Chan, W. W. (2009). Environmental measures for hotels’ environmental management systems ISO 14001. International Journal of Contemporary Hospitality Management 21 (5), 542-560.

Golicic, S. L., Boerstler, C. N., & Ellram, L. M. (2010). ‘Greening’ transportation in the supply chain. MIT Sloan Management Review, 51 (2), 47-55.

Goodman, A. (2000). Implementing sustainability in service operations at Scandic hotels. Interfaces, 30 (3), 202-214.

Hopkins, M. S. (2010a). 8 Reasons sustainability will change management (That you never thought of). MIT Sloan Management Review, 51 (1), 27-30.

Hopkins, M. S. (2010b). How SAP made the business case for sustainability. MIT Sloan Management Review, 52 (1), 69-72.

Hopkins, M. S. (2010c). How sustainability fuels design innovation. MIT Sloan Management Review, 52 (1), 75-81.

Hopkins, M. S. (2010d). The four-point supply chain checklist: How sustainability creates new opportunity. MIT Sloan Management Review, 51 (4), 65-69.

Johnson, R. L. (2009). Organizational motivations for going green or profitability versus sustainability. The Business Review, 13 (1), 22-28.

Keating, B., Quazi, A., Kriz, A., & Coltman, T. (2008). In pursuit of a sustainable supply chain: Insights from Westpac Banking Corporation. Supply Chain Management: An International Journal, 13 (3), 175-179.

Krause, D. R., Vachon, S., & Klassen, R. D. (2009). Special topic forum on sustainable supply chain management: Introduction and reflections on the role of purchasing management. Journal of Supply Chain Management, 45 (4), 18-25.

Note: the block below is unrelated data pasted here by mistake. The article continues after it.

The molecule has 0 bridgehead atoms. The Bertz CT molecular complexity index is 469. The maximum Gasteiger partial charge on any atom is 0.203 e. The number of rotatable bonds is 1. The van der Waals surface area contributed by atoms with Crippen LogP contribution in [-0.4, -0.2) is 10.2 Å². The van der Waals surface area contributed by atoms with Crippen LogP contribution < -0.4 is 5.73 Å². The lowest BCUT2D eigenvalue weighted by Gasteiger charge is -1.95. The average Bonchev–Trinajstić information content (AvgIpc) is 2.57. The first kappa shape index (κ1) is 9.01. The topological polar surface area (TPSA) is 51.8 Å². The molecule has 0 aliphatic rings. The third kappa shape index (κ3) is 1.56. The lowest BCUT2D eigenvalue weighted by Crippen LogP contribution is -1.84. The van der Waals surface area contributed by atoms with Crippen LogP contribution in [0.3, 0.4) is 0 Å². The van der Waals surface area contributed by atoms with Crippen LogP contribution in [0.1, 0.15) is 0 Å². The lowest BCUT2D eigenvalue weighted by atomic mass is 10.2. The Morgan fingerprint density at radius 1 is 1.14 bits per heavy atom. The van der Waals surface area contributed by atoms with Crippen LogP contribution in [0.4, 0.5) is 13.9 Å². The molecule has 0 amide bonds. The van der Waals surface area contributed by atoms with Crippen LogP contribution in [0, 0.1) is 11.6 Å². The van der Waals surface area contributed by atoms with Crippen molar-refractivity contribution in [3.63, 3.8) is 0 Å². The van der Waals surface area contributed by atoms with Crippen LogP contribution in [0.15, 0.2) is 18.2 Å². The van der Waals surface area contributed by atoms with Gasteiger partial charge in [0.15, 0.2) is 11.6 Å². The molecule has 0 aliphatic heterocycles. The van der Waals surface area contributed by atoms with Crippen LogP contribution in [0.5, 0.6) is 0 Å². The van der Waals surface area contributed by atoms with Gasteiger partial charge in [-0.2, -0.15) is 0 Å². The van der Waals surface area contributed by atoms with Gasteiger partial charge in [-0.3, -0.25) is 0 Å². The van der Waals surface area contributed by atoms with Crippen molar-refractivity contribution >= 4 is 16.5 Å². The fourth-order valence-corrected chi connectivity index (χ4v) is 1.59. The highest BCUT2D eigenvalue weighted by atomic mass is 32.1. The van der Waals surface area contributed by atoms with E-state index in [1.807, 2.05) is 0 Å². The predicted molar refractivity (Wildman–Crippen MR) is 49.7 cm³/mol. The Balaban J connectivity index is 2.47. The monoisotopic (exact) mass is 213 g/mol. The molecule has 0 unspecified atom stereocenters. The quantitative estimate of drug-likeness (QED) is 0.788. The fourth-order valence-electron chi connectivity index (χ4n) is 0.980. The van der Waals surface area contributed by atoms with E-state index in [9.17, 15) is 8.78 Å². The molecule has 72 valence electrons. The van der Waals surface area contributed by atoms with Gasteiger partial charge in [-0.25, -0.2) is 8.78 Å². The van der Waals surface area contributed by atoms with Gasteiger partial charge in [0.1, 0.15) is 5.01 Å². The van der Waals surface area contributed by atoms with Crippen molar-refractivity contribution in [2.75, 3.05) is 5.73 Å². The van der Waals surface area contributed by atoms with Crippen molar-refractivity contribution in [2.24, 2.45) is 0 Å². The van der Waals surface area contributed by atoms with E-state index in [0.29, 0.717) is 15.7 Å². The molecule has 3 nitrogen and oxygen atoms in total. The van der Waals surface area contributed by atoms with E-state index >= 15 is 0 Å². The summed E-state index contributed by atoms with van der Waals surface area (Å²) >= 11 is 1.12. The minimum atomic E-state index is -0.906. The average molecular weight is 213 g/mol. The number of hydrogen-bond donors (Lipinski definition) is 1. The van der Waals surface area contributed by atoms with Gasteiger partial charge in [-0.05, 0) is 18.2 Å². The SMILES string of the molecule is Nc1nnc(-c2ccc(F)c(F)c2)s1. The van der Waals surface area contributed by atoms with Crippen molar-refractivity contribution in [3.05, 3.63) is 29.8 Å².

Pagell, M., & Gobeli, D. (2009). How plant managers’ experiences and attitudes toward sustainability relate to operational performance. Production and Operations Management, 18 (3), 278-299.

Penny, W. Y. K. (2007). The use of environmental management as a facilities management tool in the Macao hotel sector. Facilities, 25 (7/8), 286-295.

Peršić-Živadinov, I., & Blažević, B. (2010). Sustainable hotels: Sustainable life cycle practice in Croatian hotels. Tourism & Hospitality Management 2010, Conference Proceedings, 161-177.

Seuring, S., & Muller, M. (2008). From a literature review to a conceptual framework for sustainable supply chain management. Journal of Cleaner Production, 16, 1699–1710.

Sigala, M. (2008). A supply chain management approach for investigating the role of tour operators on sustainable tourism: the case of TUI. Journal of Cleaner Production, 16, 1589–1599.

Tzschentke, N., Kirk, D., & Lynch, P. A. (2004). Reasons for going green in serviced accommodation establishments. International Journal of Contemporary Hospitality Management, 16 (2), 116-124.

Tzschentke, N., Kirk, D., & Lynch, P. A. (2008). Going green: Decisional factors in small hospitality operations. International Journal of Hospitality Management, 27, 126-133

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"Sustainability in the United Arab Emirates Hotels." IvyPanda, 30 June 2020, ivypanda.com/essays/sustainability-in-the-united-arab-emirates-hotels/.

1. IvyPanda. "Sustainability in the United Arab Emirates Hotels." June 30, 2020. https://ivypanda.com/essays/sustainability-in-the-united-arab-emirates-hotels/.


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IvyPanda. "Sustainability in the United Arab Emirates Hotels." June 30, 2020. https://ivypanda.com/essays/sustainability-in-the-united-arab-emirates-hotels/.

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IvyPanda. 2020. "Sustainability in the United Arab Emirates Hotels." June 30, 2020. https://ivypanda.com/essays/sustainability-in-the-united-arab-emirates-hotels/.

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IvyPanda. (2020) 'Sustainability in the United Arab Emirates Hotels'. 30 June.